Category: Medical
Page: 288
View: 7716
This book thoroughly reviews our current scientific understanding of the significant role that mobile genetic elements play in the evolution and function of genomes and organisms–from plants and animals to humans. Highly-regarded geneticist Haig Kazazian offers an accessible intellectual history of the field’s research strategies and concerns, explaining how advances opened up new questions, and how new tools and capabilities have encouraged progress in the field. Kazazian introduces the key strategies and approaches taken in leading laboratories (including his own) to gain greater insight into the large proportion of our genome that derives from mobile genetic elements, including viruses, plasmids, and transposons. He also presents intriguing insights into long-term research strategies that may lead to an even deeper understanding.

    • Science

The Myth of Junk DNA


Author: Jonathan Wells
Publisher: Discovery Inst
ISBN: 9781936599004
Category: Science
Page: 170
View: 6578
According to the modern version of Darwin's theory, DNA contains a program for embryo development that is passed down from generation to generation; the program is implemented by proteins encoded by the DNA, and accidental DNA mutations introduce changes in those proteins that natural selection then shapes into new species, organs and body plans. When scientists discovered forty years ago that about 98% of our DNA does not encode proteins, the non-protein-coding portion was labeled “junk” and attributed to molecular accidents that have accumulated in the course of evolution. Recent books by Richard Dawkins, Francis Collins and others have used this “junk DNA” as evidence for Darwinian evolution and evidence against intelligent design (since an intelligent designer would presumably not have filled our genome with so much garbage). But recent genome evidence shows that much of our non-protein-coding DNA performs essential biological functions. The Myth of Junk DNA is written for a general audience by biologist Jonathan Wells, author of Icons of Evolution. Citing some of the abundant evidence from recent genome projects, the book shows that “junk DNA” is not science, but myth.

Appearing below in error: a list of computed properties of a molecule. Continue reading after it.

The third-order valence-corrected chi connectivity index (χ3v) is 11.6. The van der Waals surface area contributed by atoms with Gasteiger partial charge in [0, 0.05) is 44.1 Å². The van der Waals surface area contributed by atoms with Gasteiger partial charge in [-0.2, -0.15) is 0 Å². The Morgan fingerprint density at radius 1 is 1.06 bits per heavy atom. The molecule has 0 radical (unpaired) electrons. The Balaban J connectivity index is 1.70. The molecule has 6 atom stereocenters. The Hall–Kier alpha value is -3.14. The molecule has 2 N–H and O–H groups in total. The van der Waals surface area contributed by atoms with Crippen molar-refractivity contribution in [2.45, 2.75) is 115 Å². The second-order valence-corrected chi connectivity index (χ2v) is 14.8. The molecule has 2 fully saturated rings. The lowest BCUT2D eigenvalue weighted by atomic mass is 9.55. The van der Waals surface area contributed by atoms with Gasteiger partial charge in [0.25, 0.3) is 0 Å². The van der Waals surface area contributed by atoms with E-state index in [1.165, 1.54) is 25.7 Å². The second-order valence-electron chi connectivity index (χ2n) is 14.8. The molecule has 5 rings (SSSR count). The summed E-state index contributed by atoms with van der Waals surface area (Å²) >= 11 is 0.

• Science

Introducing Epigenetics

A Graphic Guide
Author: Cath Ennis
Publisher: Icon Books Ltd
ISBN: 1848319037
Category: Science
Page: 176
View: 6845
Epigenetics is the most exciting field in biology today, developing our understanding of how and why we inherit certain traits, develop diseases and age, and evolve as a species. This non-fiction comic book introduces us to genetics, cell biology and the fascinating science of epigenetics, which is rapidly filling in the gaps in our knowledge, allowing us to make huge advances in medicine. We’ll look at what identical twins can teach us about the epigenetic effects of our environment and experiences, why certain genes are 'switched on' or off at various stages of embryonic development, and how scientists have reversed the specialization of cells to clone frogs from a single gut cell. In Introducing Epigenetics, Cath Ennis and Oliver Pugh pull apart the double helix, examining how the epigenetic building blocks and messengers that interpret and edit our genes help to make us, well, us.